The Adobe bricks we made were 12″ X 5.5″ X 3″ in dimensions. Adobe bricks are sun dried bricks we made with mud dug from a pond we excavated in between the rice fields. Since the soil was clayey, we added sand to being the clay % to less than 30%.
We added hay to the bricks for adding strength. We used admixtures such as fermented Kadukkai Jaggery mix to increasing binding strength. We used a neem-turmeric-copper sulphate mix to prevent termites and fungi to attack the mud bricks.
We made test bricks for doing compressive strength test at Francis Xavier Engineering College at Tirunelveli. And the results turned out to be impressive and surprising. The strength of the bricks were above 2.5 MPa without lime, which is impressive for sun dried Adobe bricks. But with stabilization, the strength was less than 2 MPa on average. This sounded counter intuitive. But, we decided not to stabilized the mud with lime or cement. Because the stabilizing with lime would have cost more for us.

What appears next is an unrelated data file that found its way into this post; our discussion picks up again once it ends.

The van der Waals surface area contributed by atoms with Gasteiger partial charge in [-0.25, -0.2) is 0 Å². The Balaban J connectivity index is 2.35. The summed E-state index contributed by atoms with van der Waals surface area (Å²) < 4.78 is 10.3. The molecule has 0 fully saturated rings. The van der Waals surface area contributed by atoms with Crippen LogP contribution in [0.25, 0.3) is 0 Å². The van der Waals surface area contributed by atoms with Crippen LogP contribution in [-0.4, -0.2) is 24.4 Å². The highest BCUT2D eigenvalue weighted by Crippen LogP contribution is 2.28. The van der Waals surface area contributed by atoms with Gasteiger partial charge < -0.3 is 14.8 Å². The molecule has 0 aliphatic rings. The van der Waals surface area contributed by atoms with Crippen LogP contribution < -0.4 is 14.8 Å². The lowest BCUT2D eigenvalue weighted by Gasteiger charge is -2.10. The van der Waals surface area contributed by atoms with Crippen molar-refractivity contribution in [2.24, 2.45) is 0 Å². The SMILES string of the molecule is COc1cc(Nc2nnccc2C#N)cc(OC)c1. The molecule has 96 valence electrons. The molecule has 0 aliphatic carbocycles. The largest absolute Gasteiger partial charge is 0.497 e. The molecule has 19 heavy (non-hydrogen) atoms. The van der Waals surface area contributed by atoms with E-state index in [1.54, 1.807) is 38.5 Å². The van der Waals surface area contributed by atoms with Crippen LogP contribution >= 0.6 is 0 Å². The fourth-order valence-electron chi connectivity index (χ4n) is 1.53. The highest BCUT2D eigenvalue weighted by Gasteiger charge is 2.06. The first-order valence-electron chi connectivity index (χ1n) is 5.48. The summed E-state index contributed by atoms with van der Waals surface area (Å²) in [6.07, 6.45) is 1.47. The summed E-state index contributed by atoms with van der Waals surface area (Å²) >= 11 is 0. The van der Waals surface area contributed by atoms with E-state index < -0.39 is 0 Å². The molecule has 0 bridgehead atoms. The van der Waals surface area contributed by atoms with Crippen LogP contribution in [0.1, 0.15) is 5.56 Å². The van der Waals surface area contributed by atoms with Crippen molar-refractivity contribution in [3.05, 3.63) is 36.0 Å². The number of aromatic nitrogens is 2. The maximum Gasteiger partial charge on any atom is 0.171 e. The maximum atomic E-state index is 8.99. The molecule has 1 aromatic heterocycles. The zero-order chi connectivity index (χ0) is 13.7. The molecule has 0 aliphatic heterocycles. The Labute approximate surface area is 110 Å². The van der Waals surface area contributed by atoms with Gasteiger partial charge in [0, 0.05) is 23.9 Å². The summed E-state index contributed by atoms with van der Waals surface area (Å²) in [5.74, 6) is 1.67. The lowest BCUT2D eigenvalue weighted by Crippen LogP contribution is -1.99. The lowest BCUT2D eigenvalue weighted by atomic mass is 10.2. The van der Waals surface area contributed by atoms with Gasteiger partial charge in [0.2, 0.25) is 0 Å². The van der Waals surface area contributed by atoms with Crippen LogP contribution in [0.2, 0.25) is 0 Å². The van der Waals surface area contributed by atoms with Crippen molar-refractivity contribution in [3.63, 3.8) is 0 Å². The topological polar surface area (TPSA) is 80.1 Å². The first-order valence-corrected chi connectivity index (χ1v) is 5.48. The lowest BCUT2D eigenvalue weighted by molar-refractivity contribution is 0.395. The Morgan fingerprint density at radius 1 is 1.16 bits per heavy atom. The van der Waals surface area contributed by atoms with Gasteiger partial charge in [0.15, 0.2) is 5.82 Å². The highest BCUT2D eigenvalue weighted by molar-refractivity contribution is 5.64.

The cost per brick has turned out to be Rs. 9. The usual environment-for-the-environment burnt bricks almost cost Rs. 5.5 (including transport). Considering the fact that the bricks we have made are double in volume of the usual bricks, we have made bricks on our own without much experience at an economical cost.
Volunteers have done 2 coats of mud and mud-lime plaster on the internal walls and 1 coat of mud plaster on the external faces of the walls.
With the south west monsoon hitting us suddenly, we weren’t prepared with protection of the bricks from the rain on time. We had covered them with tarpaulin but thy didn’t seem to be sufficient. We lost approximately 500 out of the 6500 bricks we had made to the rain. For half of the house, we are going to be building with Adobe bricks. For the other half of the house, we will be building with cob. Fingers crossed for good results 🙂 More updates in the next month.